Daniel Roque Hall supporters stage protest

Daniel Roque Hall in Peru
Image caption Daniel Roque Hall was jailed in July for trying to smuggle cocaine in his wheelchair

Campaigners who claim keeping a disabled man in a London prison will shorten his life have staged a protest outside the Ministry of Justice.

Daniel Roque Hall, 30, was jailed in July after admitting trying to smuggle cocaine worth more than £300,000 in his wheelchair from Peru through Heathrow.

He was sent to Wormwood Scrubs, but suffered heart failure within weeks.

The Ministry of Justice said it ensured that all prisoners had the same access to NHS services as everyone else.

An application for a judicial review regarding his case was rejected by a judge at the High Court last week.

Mr Hall who has Friedreich's ataxia, which causes loss of physical co-ordination, remains in hospital.

He has impaired speech, diabetes and a weakened heart, and was being cared for round-the-clock before he was sent to prison.

'Massive deterioration'

The judge who sentenced Mr Hall to three-and-a-half years in prison at Isleworth Crown Court asked Wormwood Scrubs for an assurance that it could meet all his medical needs.

The prison said it could.

Mr Hall's supporters were due to present a petition calling for the justice minister to review the case, which has more than 1,400 signatures, to the ministry earlier.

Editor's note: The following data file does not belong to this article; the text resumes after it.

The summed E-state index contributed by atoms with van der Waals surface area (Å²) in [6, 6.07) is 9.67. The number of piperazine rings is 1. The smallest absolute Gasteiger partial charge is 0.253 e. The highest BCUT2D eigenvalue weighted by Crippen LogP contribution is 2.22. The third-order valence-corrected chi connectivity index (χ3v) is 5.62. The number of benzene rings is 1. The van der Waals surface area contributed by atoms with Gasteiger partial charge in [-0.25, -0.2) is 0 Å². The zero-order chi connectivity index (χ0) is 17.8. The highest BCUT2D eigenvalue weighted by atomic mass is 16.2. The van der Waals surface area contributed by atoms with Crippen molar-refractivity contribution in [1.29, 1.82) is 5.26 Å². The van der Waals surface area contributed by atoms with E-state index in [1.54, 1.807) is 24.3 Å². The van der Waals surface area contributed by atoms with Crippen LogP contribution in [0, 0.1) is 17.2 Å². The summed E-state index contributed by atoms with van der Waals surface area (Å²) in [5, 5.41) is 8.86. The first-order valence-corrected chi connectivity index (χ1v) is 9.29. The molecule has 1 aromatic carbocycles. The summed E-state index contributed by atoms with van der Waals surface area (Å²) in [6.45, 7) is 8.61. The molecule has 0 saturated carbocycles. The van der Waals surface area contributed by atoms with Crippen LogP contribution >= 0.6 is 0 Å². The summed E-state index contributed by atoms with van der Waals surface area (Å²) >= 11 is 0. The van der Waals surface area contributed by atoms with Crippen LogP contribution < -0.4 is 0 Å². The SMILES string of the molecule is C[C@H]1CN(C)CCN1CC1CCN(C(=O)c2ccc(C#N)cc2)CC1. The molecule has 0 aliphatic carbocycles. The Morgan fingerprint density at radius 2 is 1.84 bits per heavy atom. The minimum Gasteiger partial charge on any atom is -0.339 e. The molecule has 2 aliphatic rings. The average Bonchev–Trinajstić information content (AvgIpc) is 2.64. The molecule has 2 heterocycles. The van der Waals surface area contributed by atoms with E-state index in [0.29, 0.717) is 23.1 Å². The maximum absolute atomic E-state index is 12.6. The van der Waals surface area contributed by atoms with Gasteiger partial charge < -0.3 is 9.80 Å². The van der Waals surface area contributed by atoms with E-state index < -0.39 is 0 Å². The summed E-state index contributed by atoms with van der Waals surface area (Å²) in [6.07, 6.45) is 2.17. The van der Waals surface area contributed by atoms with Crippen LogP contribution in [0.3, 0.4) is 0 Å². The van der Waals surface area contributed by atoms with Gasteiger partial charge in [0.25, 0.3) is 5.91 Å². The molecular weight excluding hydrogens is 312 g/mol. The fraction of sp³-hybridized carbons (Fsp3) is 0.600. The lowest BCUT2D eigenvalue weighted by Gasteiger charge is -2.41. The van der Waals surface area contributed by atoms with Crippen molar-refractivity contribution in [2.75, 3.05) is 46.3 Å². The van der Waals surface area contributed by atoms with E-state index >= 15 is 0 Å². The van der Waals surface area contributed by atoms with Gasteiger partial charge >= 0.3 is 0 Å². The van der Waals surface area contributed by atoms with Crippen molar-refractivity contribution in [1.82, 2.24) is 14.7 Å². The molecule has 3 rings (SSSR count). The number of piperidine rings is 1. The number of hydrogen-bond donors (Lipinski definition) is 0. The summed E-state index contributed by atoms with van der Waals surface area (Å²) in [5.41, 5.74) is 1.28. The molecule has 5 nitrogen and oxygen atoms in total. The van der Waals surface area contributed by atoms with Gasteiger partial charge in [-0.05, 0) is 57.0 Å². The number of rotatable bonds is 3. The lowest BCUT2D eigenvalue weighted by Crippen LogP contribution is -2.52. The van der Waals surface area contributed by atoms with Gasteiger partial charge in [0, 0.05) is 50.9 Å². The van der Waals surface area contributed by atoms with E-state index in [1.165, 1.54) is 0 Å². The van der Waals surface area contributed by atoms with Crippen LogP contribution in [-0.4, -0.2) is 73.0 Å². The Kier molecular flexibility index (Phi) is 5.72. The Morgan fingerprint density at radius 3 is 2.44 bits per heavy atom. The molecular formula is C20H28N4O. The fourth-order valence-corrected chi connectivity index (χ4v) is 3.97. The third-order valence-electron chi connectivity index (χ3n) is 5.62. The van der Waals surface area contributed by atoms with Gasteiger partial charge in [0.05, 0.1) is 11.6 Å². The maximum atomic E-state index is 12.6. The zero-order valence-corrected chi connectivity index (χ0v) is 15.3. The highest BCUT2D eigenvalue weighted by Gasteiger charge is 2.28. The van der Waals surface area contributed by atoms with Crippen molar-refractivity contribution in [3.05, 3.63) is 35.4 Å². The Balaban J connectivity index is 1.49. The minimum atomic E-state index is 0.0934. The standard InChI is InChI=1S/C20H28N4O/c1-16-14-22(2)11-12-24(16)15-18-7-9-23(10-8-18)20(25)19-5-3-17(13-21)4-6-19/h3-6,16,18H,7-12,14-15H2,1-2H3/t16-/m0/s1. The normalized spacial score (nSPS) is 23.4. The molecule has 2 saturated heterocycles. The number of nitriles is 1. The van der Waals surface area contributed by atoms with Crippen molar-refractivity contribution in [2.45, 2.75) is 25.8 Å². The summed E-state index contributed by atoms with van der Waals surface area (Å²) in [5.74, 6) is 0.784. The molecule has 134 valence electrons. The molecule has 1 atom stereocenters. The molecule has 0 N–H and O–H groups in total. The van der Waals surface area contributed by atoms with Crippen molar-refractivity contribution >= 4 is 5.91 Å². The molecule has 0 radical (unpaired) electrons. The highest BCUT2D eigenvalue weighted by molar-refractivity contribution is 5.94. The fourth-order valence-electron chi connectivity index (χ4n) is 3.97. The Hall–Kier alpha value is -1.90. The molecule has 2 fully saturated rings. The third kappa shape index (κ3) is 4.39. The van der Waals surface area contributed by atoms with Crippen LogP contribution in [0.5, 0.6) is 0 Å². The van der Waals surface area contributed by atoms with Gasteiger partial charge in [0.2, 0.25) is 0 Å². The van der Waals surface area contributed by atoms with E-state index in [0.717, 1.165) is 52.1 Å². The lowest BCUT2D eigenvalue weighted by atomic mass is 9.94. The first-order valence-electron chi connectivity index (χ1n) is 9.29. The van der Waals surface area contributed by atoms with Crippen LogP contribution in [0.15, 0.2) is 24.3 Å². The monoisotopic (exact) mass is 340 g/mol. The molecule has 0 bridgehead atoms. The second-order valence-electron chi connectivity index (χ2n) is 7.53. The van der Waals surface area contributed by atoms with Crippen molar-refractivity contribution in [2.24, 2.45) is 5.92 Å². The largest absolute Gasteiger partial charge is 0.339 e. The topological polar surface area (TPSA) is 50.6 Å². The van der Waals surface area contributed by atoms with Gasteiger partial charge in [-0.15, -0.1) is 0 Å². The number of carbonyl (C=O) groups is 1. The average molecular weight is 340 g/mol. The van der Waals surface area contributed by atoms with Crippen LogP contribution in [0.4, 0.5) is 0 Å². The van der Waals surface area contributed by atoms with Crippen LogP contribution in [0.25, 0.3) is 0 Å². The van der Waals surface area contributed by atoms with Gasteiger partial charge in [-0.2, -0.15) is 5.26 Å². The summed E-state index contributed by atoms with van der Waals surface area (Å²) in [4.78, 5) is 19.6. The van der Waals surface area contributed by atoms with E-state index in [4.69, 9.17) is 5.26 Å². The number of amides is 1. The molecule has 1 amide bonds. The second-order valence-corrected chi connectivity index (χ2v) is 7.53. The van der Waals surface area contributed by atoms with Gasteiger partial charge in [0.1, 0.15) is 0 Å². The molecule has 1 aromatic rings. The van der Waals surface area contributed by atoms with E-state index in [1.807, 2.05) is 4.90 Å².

Image caption Mr Hall suffered heart failure within weeks of being sentenced to Wormwood Scrubs

Meanwhile John McDonnell, Labour MP for Hayes and Harlington, has tabled an Early Day Motion calling for the Home Secretary to allow Mr Hall to serve the rest of his sentence at home.

Mr Hall's mother Anne Hall said: "His sentence, where he had to serve it, has had a profound effect on him, it caused massive deterioration and probably shortened what is already a short life expectancy.

"And that was not part of what the law envisaged and I don't think it's what society expects the law to be doing or prisons to be doing either."

A Prison Service spokesperson said: "We have a duty of care to those sentenced to custody by the courts.

"As part of that duty of care, we ensure that prisoners have access to the same level of NHS services as those in the community."

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